Provide hardware support to differentiate between at ° least two modes of operation: 1. User mode -- execution done on behalf of a user. 2. Monitor mode (supervisor/kernel/system mode) -- execution done on behalf of operating system.
Dual-mode operation(cont.) ° Mode bit added to computer hardware to indicate the current mode: monitor(0) or user(1). User ° When an interrupt or fault occurs, hardware switches to monitor mode. ° Privileged instructions only in monitor mode. Monitor Set user mode Interrupt/ fault
I/O Protection ° All I/O instructions are privileged instructions. ° Must ensure that a user program could never gain control of the computer in monitor mode, for e.g. a user program that as part of its execution, stores a new address in the interrupt vector.
Memory Protection ° Must provide memory protection at least for the interrupt vector and the interrupt service routines. ° To provide memory protection, add two registers that determine the range of legal 0 256000 3000040 300040 Base register monitor Job1 0 addresses a program may address. ± Base Register - holds smallest legal physical memory address. ± Limit register - contains the size of the range. ° Memory outside the defined range is protected. 420940 880000 1024000 120900 Limit register Job 2 Job 4 Job 3
Hardware Address Protection
Protection Hardware (cont.) ° When executing in monitor mode, the OS has unrestricted access to both monitor and users’ memory. The load instructions for the base and limit registers ° are privileged instructions.
CPU Protection ° Timer - interrupts computer after specified period to ensure that OS maintains control. ± Timer is decremented every clock tick. ± When timer reaches a value of 0, an interrupt occurs. Timer is commonly used to implement time sharing. ° ° Timer is also used to compute the current time. ° Load timer is a privileged instruction.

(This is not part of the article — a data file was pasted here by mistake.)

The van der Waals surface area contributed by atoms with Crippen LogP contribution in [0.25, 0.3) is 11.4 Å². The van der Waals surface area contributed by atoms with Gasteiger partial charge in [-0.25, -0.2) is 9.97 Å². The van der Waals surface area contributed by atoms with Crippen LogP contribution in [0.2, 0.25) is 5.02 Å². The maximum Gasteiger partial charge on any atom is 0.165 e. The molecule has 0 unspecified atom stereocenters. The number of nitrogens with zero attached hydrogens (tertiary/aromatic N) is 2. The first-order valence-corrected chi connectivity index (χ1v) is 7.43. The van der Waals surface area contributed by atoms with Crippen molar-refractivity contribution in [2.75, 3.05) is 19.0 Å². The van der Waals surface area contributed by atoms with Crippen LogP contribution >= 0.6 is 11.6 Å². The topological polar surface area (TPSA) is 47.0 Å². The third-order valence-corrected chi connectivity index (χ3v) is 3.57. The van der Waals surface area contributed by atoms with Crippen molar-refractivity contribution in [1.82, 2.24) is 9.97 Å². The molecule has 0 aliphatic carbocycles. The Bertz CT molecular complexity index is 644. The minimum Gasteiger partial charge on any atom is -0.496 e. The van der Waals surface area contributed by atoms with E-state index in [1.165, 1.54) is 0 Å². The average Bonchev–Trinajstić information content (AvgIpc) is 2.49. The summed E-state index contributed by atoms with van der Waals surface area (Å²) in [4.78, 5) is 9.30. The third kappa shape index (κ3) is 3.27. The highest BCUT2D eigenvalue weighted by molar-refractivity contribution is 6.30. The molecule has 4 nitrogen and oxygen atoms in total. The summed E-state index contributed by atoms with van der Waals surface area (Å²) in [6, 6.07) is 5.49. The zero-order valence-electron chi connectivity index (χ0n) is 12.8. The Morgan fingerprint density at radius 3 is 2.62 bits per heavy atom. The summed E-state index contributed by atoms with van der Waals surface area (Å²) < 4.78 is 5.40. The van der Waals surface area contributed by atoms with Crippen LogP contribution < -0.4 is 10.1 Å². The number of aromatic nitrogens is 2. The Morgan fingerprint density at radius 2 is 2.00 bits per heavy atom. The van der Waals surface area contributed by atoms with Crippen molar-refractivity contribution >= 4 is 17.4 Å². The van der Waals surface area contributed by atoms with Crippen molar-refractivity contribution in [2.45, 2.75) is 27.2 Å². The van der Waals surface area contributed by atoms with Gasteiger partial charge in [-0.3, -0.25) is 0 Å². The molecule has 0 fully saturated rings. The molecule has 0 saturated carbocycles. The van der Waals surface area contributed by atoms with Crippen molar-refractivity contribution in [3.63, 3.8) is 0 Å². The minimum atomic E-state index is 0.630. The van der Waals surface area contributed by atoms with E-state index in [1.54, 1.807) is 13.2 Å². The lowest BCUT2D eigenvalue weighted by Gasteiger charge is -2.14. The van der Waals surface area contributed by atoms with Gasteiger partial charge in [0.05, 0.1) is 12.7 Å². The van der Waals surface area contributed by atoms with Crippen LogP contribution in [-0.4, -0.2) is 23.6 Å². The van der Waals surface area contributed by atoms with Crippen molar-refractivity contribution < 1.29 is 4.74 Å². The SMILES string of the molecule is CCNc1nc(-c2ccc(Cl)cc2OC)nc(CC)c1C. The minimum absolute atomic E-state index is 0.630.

General System Architecture ° Given the I/O instructions are privileged, how do users perform I/O? ° Via system calls - the method used by a process to request action by the operating system.
Operating System Structures ° Operating System Components ± Process Management, Memory Management, Secondary Storage Management, I/O System Management, File Management, Protection System, Networking, Command- Interpreter. ° Operating System Services, System calls, System Programs ° Virtual Machine Structure and Organization ° A Structural Approach to Operating Systems ° OS Design and Implementation
Operating System Services ° Services that provide user-interfaces to OS ° Program execution - load program into memory and run it ° I/O Operations - since users cannot execute I/O operations directly ° File System Manipulation - read, write, create, delete files ° Communications - interprocess and intersystem ° Error Detection - in hardware, I/O devices, user programs ° Services for providing efficient system operation ° Resource Allocation - for simultaneously executing jobs ° Accounting - for account billing and usage statistics ° Protection - ensure access to system resources is controlled
System Calls ° Interface between running program and the OS.
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